• November 26, 2018

Daily Breeze: Los Angeles officials say strides are being made in the ongoing battle against homelessness

Supervisor Janice Hahn speaks at a podium

Daily Breeze: Los Angeles officials say strides are being made in the ongoing battle against homelessness

Daily Breeze: Los Angeles officials say strides are being made in the ongoing battle against homelessness 817 575 admin

For more than a year, Arrengton Jackson slept in her car before she was able to move into a subsidized apartment in Harbor Gateway North.

On the streets, sleep didn’t come easy, she said, as she braced for midnight knocks on her car window and other potential threats.

Horace Lackey talks about not having to sleep in the cold thanks to new housing. Los Angeles County and City officials including, Mayor Eric Garcetti, LA County Supervisors, Mark Ridley-Thomas and Janice Hahn, and Councilman Joe Buscaino gathered to announce progress in their collective efforts to address the crisis of homelessness Monday November 26, 2018 at new affordable housing site in Los Angeles. Many individuals and families have secured housing since voters approved Measure H and Proposition HHH.<br />(Photo by Robert Casillas,Contributing Photographer)

“I just prayed, every night, I just prayed,” the 31-year-old single woman said outside the 127th Street and El Segundo Boulevard Apartments on Monday, Nov. 27. She now lives in an apartment on the fourth floor.

“I love it,’ she said, beaming.

Jackson is one of the success stories in the ongoing fight against homelessness, one that is far from over but is showing progress, according to Los Angeles city and county officials who gathered for a news conference Monday, Nov. 26.

“When people ask me what is the biggest challenge in the county I never hesitate,” said Los Angeles County Supervisor Janice Hahn. “I say homelessness.”

Thanks to Measure H, a quarter-cent sales tax passed by Los Angeles County voters nearly two years ago to bolster countywide homelessness programs, government officials and social workers say progress is being made.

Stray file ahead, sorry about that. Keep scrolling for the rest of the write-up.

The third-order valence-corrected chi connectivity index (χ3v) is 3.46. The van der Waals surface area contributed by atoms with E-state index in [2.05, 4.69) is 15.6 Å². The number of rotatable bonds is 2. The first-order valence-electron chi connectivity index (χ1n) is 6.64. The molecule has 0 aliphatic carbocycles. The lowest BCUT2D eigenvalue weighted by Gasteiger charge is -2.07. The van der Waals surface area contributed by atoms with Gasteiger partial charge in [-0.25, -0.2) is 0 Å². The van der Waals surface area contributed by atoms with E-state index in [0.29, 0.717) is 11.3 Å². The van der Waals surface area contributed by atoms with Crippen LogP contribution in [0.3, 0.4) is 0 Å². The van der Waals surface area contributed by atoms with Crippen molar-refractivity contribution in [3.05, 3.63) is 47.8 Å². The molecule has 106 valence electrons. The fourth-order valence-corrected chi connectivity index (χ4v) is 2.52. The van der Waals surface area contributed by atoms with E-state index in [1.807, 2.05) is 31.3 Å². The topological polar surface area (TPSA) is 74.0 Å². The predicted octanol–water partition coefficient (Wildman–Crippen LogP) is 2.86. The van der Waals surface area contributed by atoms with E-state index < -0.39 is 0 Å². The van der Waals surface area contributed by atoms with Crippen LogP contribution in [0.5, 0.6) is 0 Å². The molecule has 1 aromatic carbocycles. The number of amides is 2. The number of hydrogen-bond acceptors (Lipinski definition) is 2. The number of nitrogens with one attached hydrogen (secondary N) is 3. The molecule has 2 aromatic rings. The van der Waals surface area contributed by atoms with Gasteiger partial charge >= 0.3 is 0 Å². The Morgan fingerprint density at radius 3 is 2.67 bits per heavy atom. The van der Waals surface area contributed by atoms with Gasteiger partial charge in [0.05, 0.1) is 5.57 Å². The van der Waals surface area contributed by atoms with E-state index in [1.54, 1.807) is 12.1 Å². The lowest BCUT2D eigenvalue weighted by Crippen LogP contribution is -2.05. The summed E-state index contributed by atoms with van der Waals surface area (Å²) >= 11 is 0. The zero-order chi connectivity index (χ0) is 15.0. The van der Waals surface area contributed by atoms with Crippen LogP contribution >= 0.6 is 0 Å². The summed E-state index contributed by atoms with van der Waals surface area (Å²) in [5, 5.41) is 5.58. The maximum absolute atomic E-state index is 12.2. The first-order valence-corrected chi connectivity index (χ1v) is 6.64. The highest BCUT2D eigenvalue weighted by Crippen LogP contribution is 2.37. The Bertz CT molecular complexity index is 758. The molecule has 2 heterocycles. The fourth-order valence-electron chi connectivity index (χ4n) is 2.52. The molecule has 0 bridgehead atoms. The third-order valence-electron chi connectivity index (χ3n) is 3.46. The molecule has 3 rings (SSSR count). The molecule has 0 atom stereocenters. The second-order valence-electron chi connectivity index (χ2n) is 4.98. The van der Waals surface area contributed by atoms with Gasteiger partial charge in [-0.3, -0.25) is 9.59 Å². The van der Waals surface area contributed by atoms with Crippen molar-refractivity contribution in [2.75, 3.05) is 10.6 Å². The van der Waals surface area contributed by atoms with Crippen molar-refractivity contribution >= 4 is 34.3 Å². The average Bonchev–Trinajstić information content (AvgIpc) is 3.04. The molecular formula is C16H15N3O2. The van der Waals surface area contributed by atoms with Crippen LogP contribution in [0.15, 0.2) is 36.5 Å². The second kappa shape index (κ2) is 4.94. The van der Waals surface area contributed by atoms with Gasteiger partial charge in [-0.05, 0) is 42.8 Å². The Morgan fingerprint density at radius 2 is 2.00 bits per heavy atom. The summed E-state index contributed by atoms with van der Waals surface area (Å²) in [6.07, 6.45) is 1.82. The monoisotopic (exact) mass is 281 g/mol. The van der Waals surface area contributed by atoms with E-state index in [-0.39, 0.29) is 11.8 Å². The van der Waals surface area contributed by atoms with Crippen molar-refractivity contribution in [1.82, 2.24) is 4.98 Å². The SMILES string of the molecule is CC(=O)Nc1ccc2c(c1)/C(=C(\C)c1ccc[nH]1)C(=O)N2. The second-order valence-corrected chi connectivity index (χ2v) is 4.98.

“I can’t help but have a broken heart when walking the streets of this city,” Los Angeles Mayor Eric Garcetti said. “But this city’s heart has never been bigger.”

Specifically, help has come in the form of permanent housing for just under 10,000 homeless families in the past year. Crisis and interim housing has been provided for another 18,714.

Mayor Eric Garcetti speaks during press conference. where L.A. County and city officials discuss progress in their collective efforts to address the crisis of homelessness, Monday Nov. 26, 2018, at new affordable housing site in Los Angeles.

“Nearly two years ago, we made a promise to voters: that with Measure H funding we would be able to help lift 45,000 out of homelessness in five years,” Hahn said. “Today, we are well on our way to delivering on that promise.”

Officials used the news conference also to urge residents to volunteer to help in the 2019 Homeless Count, set for Jan. 22-24.

Last year’s count drew more than 8,000 volunteers.

Both the county and state saw modest drops last year in the number of people living on the streets. In Los Angeles County, the drop was about 3 percent while the city saw about a 5 percent decrease.

The numbers, however, are still staggering, with more than 30,000 people living on the streets in the city of Los Angeles and 53,000 homeless countywide.

Garcetti’s A Bridge Home plan to construct temporary shelters in each of the 15 council districts was touted as one of the new tools that could help.

The program, however, has encountered opposition from residents who believe selected sites are too close to homes and businesses.

An open house to provide information about San Pedro’s shelter planned at 515 N. Beacon St. will be held at 5:30 p.m. Tuesday, Nov. 27, at the Port of Los Angeles Boys and Girls Club, 100 W. Fifth St., San Pedro.

Los Angeles City Councilman Joe Buscaino, who represents the Watts-to-San Pedro 15th District, said he remains committed to building three Bridge Home shelters in his district.

“There’s a lot of NIMBYism (“Not in My Backyard” sentiment) around this issue,” he said.

The shelters, he said, “will take people off the streets immediately. But most importantly, they will act as a pipeline to permanent housing.”

Buscaino also said work is underway to add 1,600 housing units for all income levels in downtown San Pedro.

The 127th Street and El Segundo Boulevard Apartments, permanent supportive housing that opened in September at 535 W. El Segundo Blvd., provides 160 apartments for formerly homeless individuals and families.

Horace Lackey, dubbed the “Mayor of 127th and El Segundo Apartments, spoke briefly about his experience of moving our of an encampment and into a first-floor apartment in the Harbor Gateway North development that charges a third of residents’ income for rent.

Onsite services help residents navigate through employment, addiction or other issues that have been problems in the past.

“It’s like OK, I’m not out in the cold no more,” Lackey said. “I’ve got neighbors, I’ve got friends. I pay my rent.”

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